Health Insurance: Small is the New Large
August 26, 2015 (IN10346)
Annie L. Mach, Analyst in Health Care Financing (firstname.lastname@example.org, 7-7825)
The group health insurance market is divided into large- and small-group markets. Historically, employers with 50 or
fewer employees were considered small and could purchase health insurance coverage in the small-group market. The
Patient Protection and Affordable Care Act (ACA; P.L. 111-148, as amended) expands the definition of small employer
to include employers with 100 or fewer employees. States must implement the expanded definition for plan years
beginning in 2016 and have the option of implementing the expanded definition prior to 2016.
No states have yet implemented the expanded definition. As described in greater detail by the American Academy of
Actuaries, the change in the definition has potential implications for employers with 51-100 employees and for current
Potential Implications for Employers with 51-100 Employees
State and federal requirements do not always apply uniformly to the small- and large-group markets. Employers that
move from the large-group market to the small-group market will likely see the effects of the different requirements in
the types of coverage available and in the cost of coverage. Discussing the differences in state requirements is beyond
the scope of this report, but some federal requirements are noted below.
Fully insured plans offered in the small-group market must cover the essential health benefits (EHB), and they must
comply with minimum actuarial value requirements. Because of these requirements, the small-group plans may have
more generous benefits and less flexibility with respect to plan design as compared to the large-group plans.
Additionally, small-group plans must comply with federal rating restrictions. These restrictions limit how plans can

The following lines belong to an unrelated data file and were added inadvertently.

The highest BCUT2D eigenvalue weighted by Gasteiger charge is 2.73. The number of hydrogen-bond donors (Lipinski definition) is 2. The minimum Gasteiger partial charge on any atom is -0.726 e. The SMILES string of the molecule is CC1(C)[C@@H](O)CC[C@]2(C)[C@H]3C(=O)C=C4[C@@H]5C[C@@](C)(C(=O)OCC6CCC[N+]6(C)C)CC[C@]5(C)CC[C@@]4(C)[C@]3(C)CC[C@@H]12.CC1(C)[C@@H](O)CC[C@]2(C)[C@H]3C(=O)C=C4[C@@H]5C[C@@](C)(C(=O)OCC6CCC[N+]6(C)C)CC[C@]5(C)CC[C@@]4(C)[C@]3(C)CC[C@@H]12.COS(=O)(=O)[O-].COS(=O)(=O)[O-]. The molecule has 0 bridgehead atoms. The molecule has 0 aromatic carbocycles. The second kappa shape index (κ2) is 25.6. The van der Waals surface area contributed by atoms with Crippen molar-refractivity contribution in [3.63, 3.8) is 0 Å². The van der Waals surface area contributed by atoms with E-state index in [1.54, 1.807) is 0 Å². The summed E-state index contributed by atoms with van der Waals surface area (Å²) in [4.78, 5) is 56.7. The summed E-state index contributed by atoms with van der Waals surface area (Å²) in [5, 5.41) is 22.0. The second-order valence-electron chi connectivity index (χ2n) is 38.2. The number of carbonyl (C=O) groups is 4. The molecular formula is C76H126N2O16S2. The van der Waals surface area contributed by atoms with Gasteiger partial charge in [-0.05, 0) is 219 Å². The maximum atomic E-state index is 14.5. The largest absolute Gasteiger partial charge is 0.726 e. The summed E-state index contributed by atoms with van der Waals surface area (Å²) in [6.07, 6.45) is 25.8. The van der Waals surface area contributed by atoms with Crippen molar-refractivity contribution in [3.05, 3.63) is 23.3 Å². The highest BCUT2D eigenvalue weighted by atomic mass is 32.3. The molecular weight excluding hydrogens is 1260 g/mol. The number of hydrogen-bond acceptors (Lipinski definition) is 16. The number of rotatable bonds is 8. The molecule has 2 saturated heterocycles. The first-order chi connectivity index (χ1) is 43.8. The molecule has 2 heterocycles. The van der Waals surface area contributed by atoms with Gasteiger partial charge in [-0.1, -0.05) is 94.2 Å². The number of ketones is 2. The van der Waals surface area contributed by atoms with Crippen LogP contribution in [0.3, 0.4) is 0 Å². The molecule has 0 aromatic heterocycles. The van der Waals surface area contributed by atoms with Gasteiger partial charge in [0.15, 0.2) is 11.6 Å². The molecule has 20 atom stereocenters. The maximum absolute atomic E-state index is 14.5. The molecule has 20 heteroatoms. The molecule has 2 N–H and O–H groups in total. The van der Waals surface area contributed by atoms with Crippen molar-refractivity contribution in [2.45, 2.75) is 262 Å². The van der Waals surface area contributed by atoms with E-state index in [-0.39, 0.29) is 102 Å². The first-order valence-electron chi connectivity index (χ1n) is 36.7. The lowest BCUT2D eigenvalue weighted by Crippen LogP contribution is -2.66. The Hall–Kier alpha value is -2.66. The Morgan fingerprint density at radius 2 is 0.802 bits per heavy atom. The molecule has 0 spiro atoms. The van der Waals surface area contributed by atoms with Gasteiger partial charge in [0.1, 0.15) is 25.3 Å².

vary premiums to four factors: self-only or family enrollment; geographic rating area; tobacco use; and age. In the
absence of these rating restrictions in the large-group market, plans have typically used additional factors—such as the
employer's medical claims history and industry—to develop premiums.
If employers see increased costs and administrative burdens in the small-group market, some employers may self-insure
rather than purchase a small-group plan. Self-insured plans, regardless of the size of the employer, do not have to
comply with state health insurance requirements and are required to comply with fewer federal requirements. An
employer's cost to self-insure is closely related to the collective health status and demographics of its workforce, and
employers with low-risk employees may have more incentive to self-insure. If employers employing low-risk
individuals opt out of the small-group market, the majority of new entrants to the market could be high-risk individuals.
The effect could be increased costs of coverage in the small-group market.
It is also possible that some employers may choose to drop coverage rather than purchase coverage in the small-group
market or self-insure. This option seems less likely for employers with 51-100 employees, as these employers will be